Compared to other Federal buildings of the time, the National Archives proved more difficult to design. This building wasn’t just an office space; it was meant to protect the nation’s most important and irreplaceable records. Architects on the project created many unsuccessful design plans before ultimately deciding on one that was deemed most secure.
In addition to the Archive’s design, determining the location for the building was also difficult. The site of the Archives was moved twice before the final location was chosen. It was decided that the National Archives would be situated halfway between the White House and the Capitol. This location was ideal, as the Archives would hold records from both of these institutions.
The design of the Archives, created by Architect John Russel Pope, included many practical and symbolic features, including highly decorative architectural features, giant Corinthian columns, 40-foot bronze doors and inscriptions representing the building's historical importance.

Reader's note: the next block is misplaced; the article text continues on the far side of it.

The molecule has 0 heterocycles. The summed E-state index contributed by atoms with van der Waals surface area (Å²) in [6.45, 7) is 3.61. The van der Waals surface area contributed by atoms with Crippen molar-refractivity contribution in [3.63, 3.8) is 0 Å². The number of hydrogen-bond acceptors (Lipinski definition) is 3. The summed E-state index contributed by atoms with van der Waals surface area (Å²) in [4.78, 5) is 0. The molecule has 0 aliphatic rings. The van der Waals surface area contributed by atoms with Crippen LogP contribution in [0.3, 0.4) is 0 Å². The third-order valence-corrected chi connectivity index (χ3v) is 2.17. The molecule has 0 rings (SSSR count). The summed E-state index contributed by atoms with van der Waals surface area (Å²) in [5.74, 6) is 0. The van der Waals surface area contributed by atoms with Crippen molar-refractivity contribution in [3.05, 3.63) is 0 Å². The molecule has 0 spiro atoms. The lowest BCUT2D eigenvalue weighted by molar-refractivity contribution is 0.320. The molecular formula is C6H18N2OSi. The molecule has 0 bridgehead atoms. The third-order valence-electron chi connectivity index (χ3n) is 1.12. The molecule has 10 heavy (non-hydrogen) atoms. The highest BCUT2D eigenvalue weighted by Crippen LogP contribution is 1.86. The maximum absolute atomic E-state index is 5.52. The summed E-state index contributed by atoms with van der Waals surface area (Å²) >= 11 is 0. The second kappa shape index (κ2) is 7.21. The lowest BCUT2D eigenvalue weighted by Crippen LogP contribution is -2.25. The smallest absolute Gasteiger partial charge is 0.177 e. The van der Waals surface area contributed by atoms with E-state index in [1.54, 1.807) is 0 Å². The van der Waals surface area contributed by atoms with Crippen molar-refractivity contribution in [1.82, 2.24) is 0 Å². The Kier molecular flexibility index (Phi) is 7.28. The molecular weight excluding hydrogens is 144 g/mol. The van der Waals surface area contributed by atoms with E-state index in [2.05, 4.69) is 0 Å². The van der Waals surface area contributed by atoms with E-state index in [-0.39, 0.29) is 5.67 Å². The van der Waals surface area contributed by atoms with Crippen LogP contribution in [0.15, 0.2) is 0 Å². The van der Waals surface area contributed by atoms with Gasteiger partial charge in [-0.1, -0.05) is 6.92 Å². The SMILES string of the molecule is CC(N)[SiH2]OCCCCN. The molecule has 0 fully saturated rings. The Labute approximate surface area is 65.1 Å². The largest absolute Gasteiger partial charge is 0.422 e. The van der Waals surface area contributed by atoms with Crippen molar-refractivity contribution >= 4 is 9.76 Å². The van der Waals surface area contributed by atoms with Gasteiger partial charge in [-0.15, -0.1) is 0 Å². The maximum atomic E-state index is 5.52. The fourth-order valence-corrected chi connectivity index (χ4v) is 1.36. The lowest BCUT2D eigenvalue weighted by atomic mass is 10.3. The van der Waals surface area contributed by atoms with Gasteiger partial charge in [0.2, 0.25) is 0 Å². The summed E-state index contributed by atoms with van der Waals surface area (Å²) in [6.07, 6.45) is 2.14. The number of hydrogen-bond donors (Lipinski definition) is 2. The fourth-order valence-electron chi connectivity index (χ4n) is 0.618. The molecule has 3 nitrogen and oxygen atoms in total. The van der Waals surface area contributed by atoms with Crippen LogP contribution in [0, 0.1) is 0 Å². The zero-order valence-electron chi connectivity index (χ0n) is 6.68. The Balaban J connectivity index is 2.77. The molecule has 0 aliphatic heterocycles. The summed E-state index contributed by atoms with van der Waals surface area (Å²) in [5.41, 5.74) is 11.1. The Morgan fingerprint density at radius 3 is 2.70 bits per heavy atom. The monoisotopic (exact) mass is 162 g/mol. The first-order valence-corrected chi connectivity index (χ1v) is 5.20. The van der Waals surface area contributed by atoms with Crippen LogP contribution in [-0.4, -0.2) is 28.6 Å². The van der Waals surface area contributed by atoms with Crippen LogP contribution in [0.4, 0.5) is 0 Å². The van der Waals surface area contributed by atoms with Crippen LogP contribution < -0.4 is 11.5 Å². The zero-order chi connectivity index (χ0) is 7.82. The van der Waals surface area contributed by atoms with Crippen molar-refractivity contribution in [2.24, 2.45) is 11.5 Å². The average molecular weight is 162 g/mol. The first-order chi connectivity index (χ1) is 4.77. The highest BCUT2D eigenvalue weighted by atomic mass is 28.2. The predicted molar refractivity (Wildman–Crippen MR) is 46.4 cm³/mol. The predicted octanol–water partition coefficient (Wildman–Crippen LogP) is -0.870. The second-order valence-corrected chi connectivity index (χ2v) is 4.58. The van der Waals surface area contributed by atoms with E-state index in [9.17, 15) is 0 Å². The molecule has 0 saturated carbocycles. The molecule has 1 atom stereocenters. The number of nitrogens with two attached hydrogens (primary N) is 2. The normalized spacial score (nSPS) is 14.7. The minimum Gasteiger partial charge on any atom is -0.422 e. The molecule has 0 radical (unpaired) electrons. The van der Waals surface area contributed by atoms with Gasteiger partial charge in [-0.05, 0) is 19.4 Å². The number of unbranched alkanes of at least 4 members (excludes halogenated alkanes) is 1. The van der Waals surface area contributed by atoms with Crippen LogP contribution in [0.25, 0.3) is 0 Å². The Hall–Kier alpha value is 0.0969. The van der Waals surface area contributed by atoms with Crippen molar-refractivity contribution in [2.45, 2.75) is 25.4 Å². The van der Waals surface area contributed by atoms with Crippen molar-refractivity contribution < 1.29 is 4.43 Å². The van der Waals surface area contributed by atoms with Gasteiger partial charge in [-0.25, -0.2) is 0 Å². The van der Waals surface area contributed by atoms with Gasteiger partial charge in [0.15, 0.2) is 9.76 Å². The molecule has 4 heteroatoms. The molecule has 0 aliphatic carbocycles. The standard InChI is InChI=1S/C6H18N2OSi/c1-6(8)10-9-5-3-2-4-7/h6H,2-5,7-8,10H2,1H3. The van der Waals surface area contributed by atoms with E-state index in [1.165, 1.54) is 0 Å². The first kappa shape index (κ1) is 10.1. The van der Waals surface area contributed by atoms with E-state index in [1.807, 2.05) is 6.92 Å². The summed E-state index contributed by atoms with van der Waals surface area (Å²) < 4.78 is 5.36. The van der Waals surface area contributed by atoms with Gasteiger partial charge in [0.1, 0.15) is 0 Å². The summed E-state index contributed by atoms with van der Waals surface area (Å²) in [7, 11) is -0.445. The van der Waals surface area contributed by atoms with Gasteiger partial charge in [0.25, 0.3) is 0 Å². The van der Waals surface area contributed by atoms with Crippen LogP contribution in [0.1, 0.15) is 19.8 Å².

National Archives Building foundation in 1932 - from the National Archives Catalog
As construction began, one issue that builders faced was how to protect the building’s foundation against possible flooding from the Old Tiber Creek bed, which runs under the National Archives Building. Contractors took steps to stabilize the soil, then constructed a huge concrete bowl to serve as a foundation.
Notable Asset Facts about the National Archives
Due to its ornate design, the National Archives’ exterior took more than four years to finish and required the expertise of many workers, including sculptors, model makers, air-conditioning contractors and steel workers. The building’s interior included installation of specialized air-handling systems and filters, reinforced flooring and thousands of feet of shelving to serve as archival storage.
As construction progressed, it became apparent that the Archives would likely need more space for future document storage. Just as Pope's original design was coming to completion, it was decided that the Archives' interior courtyard would be removed and converted to additional storage space. This change doubled available storage space from 374,000 square feet to more than 757,000 square feet.